Karla News

Marriage in Chaucer’s Canterbury Tales

Canterbury Tales, Chaucer, The Canterbury Tales

Generally speaking, there are four tales in Chaucer’s The Canterbury Tales which make up the Marriage Group.

The Marriage group within the Canterbury Tales includes tales about the conflict between men and women in marriage and how this is, or is not resolved.

These tales include “The Wife of Bath’s tale” “The Clerk’s Tale,” “The Merchant’s Tale” and “The Franklin’s Tale.”

The Merchant’s Tale

“The Merchant’s Tale” is often held to be one of the nastier tales leaving a bitter taste in the mouth. The tale’s bitter edge is often ascribed to the character of the merchant who is described as mean and women-hating in the prologue.

However, that almost is a distraction because the man himself has a mean character but this doesn’t mean he is telling a mean tale! The beginning of the tale offers a lecture on the contemporary virtues of marriage.

The knight has had a succession of mistresses. He imagines the shape of his perfect bride. With this vivid image, Chaucer summarizes January’s attitude to the forthcoming marriage. For January, women are a commodity to be bought and sold at market. He has a lot of money to spend so he can expect to get a quality product.

Legal and Economic Contracts and the Church in “The Merchant’s Tale”

May is totally passive in this transaction. January’s friends are the ones who work out the necessary legal and economic contracts necessary but the Church is also in the picture. Chaucer draws attention to it by saying that the marriage is blessed by the priest who also blesses the marriage bed (which must have been grotesque by the way Chaucer describes it).

See also  Courtly Love: Literary Representation of Women in the Age of Chivalry

May was brought to bed as “still as a stone”. January epitomizes patriarchal attitude to marriage as he informs May that he will do such things to her that she may not survive the experience. January revels in his sexual relationships with his wife and lusts after her in a way the church may condone but would not approve of.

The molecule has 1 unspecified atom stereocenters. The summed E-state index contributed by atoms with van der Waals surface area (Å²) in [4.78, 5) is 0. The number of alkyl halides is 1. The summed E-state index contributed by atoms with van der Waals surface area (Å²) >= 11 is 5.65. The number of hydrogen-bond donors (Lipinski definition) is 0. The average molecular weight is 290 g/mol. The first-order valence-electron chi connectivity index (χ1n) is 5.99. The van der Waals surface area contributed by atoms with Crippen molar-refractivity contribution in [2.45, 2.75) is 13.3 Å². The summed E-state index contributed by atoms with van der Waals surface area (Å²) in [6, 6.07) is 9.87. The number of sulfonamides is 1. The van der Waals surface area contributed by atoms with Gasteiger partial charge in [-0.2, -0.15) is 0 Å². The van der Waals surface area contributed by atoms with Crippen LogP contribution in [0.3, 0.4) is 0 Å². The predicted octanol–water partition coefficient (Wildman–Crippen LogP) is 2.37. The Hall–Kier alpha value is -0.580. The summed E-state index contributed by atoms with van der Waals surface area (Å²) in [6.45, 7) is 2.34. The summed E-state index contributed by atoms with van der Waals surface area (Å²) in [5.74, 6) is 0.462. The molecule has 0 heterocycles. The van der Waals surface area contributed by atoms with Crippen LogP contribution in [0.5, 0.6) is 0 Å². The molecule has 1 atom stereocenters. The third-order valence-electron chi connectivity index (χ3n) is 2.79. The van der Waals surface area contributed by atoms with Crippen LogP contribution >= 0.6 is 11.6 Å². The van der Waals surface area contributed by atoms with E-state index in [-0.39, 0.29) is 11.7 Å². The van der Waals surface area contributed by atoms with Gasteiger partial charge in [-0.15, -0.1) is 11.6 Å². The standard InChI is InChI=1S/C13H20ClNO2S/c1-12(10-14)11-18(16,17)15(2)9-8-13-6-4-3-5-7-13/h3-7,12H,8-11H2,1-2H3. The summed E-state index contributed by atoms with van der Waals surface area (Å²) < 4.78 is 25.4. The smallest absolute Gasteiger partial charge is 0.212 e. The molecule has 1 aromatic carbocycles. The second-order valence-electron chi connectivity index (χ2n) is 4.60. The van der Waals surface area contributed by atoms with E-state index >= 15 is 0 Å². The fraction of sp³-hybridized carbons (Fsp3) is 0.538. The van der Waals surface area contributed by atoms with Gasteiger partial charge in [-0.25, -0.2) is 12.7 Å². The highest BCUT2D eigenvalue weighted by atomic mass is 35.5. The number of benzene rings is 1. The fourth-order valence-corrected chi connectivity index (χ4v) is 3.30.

It is true that May initiates an adulterous liaison with January’s squire but at no time does Chaucer condemn what she does and the reader is left with the feeling that May turns to Damian for relief from the repressive marriage.

The tale ends with the classical Gods witnessing this act of adultery and Pluto uses this occurrence to launch into a tirade of abuse against women that belongs to a long, established clerical anti-feminist position. But Chaucer undercuts all this by reminding the reader that Pluto had himself ravished his wife and forced her to become his wife (carrying her down to the underworld).

The Franklin’s Tale

“The Franklin’s Tale” is often seen to be the way in which Chaucer resolves the problem of the marriage debate. Averagus sees Dorigen and falls in love in typical “courtly love” way. He is a gentle knight, she is impressed by him and yields herself to him. In their marriage, they continue this romance with her being dominant partner in private, but not in public.

He, however, has to go overseas to seek noble glory (befitting a knight of his status) and leaves the distraught wife at home.

See also  A Summary of “The Knight’s Tale” by Geoffrey Chaucer

How Dorigen is Tested in the Franklin’s Tale

Aurelius, in the background has secretly loved Dorigen for years. He finally makes himself known to her in the garden in May and she rejects him. In the game of courtly love the woman is supposed to give the man a task to do which he completes. But, to rid herself of Aurelius’s; unwanted advances, Dorigen gives him an impossible task.

He then rather ridiculously goes to bed for two years and cries! Until such time as he is able (through magic) to get the lack rocks to disappear. In many ways it is a game but as Franklin’s tale demonstrates, the woman was powerless in such a situation and the nasty trick is the employment of the magician to make the rocks disappear. And once the rocks have disappeared, then Dorigen has to give in.

But her husband returns from abroad. He finds his wife distraught and she tells him why. He insists that she must fulfil her promise. Aurelius is so touched by the “gentilesse”, he releases her. In turn, the magician is told the story and releases Aurelius from his debt.


Muscatine C, “Chaucer and the French Tradition” (1957)

Percival F “Chaucer’s Legendary Good Women” (1999)